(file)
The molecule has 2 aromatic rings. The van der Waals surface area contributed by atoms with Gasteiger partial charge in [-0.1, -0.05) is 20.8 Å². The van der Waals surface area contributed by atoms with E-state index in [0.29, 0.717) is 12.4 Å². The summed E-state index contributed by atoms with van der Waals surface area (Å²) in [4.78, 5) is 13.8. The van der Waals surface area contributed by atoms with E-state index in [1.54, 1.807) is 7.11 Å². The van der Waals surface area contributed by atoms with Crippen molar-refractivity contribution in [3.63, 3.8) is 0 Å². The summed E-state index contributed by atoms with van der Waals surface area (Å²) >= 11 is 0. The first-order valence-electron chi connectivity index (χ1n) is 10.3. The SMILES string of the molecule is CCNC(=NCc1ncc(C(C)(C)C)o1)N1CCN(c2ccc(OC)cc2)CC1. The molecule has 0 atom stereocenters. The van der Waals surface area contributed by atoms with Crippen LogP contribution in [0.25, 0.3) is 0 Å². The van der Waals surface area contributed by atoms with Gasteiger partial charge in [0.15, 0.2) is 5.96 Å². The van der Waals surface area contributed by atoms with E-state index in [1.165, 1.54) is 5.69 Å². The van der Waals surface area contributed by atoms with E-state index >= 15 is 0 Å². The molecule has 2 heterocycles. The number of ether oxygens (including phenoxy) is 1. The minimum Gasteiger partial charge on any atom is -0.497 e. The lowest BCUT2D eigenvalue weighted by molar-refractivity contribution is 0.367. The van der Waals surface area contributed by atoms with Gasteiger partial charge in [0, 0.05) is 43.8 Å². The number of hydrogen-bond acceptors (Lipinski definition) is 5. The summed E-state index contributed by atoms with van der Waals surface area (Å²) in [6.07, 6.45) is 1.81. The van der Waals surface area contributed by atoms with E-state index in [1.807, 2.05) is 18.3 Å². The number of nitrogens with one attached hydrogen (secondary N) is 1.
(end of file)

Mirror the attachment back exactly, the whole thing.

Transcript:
The molecule has 2 aromatic rings. The van der Waals surface area contributed by atoms with Gasteiger partial charge in [-0.1, -0.05) is 20.8 Å². The van der Waals surface area contributed by atoms with E-state index in [0.29, 0.717) is 12.4 Å². The summed E-state index contributed by atoms with van der Waals surface area (Å²) in [4.78, 5) is 13.8. The van der Waals surface area contributed by atoms with E-state index in [1.54, 1.807) is 7.11 Å². The van der Waals surface area contributed by atoms with Crippen molar-refractivity contribution in [3.63, 3.8) is 0 Å². The summed E-state index contributed by atoms with van der Waals surface area (Å²) >= 11 is 0. The first-order valence-electron chi connectivity index (χ1n) is 10.3. The SMILES string of the molecule is CCNC(=NCc1ncc(C(C)(C)C)o1)N1CCN(c2ccc(OC)cc2)CC1. The molecule has 0 atom stereocenters. The van der Waals surface area contributed by atoms with Crippen LogP contribution in [0.25, 0.3) is 0 Å². The van der Waals surface area contributed by atoms with Gasteiger partial charge in [0.15, 0.2) is 5.96 Å². The van der Waals surface area contributed by atoms with E-state index in [1.165, 1.54) is 5.69 Å². The van der Waals surface area contributed by atoms with E-state index >= 15 is 0 Å². The molecule has 2 heterocycles. The number of ether oxygens (including phenoxy) is 1. The minimum Gasteiger partial charge on any atom is -0.497 e. The lowest BCUT2D eigenvalue weighted by molar-refractivity contribution is 0.367. The van der Waals surface area contributed by atoms with Gasteiger partial charge in [0, 0.05) is 43.8 Å². The number of hydrogen-bond acceptors (Lipinski definition) is 5. The summed E-state index contributed by atoms with van der Waals surface area (Å²) in [6.07, 6.45) is 1.81. The van der Waals surface area contributed by atoms with E-state index in [1.807, 2.05) is 18.3 Å². The number of nitrogens with one attached hydrogen (secondary N) is 1.